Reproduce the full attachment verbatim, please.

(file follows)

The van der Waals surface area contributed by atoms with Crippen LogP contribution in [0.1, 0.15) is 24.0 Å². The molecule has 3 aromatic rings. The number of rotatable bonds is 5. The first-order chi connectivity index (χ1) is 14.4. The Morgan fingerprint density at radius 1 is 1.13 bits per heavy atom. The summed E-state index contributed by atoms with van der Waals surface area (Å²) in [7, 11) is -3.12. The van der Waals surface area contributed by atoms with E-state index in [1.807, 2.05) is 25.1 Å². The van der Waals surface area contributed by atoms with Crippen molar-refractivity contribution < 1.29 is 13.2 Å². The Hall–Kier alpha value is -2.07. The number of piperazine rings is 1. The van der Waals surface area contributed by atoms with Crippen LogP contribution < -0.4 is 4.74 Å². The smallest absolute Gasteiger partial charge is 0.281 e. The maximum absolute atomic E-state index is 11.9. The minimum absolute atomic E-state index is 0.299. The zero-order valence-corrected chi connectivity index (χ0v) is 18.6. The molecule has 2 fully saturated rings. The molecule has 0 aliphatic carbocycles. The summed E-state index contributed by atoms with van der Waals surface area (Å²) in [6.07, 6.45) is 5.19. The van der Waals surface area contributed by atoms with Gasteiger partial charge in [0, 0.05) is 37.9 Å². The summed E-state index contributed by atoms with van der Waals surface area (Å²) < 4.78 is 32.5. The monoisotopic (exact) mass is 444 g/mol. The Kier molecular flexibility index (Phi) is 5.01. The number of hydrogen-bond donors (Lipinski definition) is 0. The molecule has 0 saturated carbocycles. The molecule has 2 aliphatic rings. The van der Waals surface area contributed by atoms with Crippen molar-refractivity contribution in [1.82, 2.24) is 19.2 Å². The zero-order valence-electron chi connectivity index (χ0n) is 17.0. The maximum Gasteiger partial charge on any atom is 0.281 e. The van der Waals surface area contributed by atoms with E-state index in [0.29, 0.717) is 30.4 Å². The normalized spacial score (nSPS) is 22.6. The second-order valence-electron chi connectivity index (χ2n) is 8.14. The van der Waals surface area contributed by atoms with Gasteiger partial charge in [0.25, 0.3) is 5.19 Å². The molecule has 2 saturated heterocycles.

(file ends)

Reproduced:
The van der Waals surface area contributed by atoms with Crippen LogP contribution in [0.1, 0.15) is 24.0 Å². The molecule has 3 aromatic rings. The number of rotatable bonds is 5. The first-order chi connectivity index (χ1) is 14.4. The Morgan fingerprint density at radius 1 is 1.13 bits per heavy atom. The summed E-state index contributed by atoms with van der Waals surface area (Å²) in [7, 11) is -3.12. The van der Waals surface area contributed by atoms with E-state index in [1.807, 2.05) is 25.1 Å². The van der Waals surface area contributed by atoms with Crippen molar-refractivity contribution < 1.29 is 13.2 Å². The Hall–Kier alpha value is -2.07. The number of piperazine rings is 1. The van der Waals surface area contributed by atoms with Crippen LogP contribution < -0.4 is 4.74 Å². The smallest absolute Gasteiger partial charge is 0.281 e. The maximum absolute atomic E-state index is 11.9. The minimum absolute atomic E-state index is 0.299. The zero-order valence-corrected chi connectivity index (χ0v) is 18.6. The molecule has 2 fully saturated rings. The molecule has 0 aliphatic carbocycles. The summed E-state index contributed by atoms with van der Waals surface area (Å²) in [6.07, 6.45) is 5.19. The van der Waals surface area contributed by atoms with Gasteiger partial charge in [0, 0.05) is 37.9 Å². The summed E-state index contributed by atoms with van der Waals surface area (Å²) < 4.78 is 32.5. The monoisotopic (exact) mass is 444 g/mol. The Kier molecular flexibility index (Phi) is 5.01. The number of hydrogen-bond donors (Lipinski definition) is 0. The molecule has 0 saturated carbocycles. The molecule has 2 aliphatic rings. The van der Waals surface area contributed by atoms with Crippen molar-refractivity contribution in [1.82, 2.24) is 19.2 Å². The zero-order valence-electron chi connectivity index (χ0n) is 17.0. The maximum Gasteiger partial charge on any atom is 0.281 e. The van der Waals surface area contributed by atoms with E-state index in [0.29, 0.717) is 30.4 Å². The normalized spacial score (nSPS) is 22.6. The second-order valence-electron chi connectivity index (χ2n) is 8.14. The van der Waals surface area contributed by atoms with Gasteiger partial charge in [0.25, 0.3) is 5.19 Å². The molecule has 2 saturated heterocycles.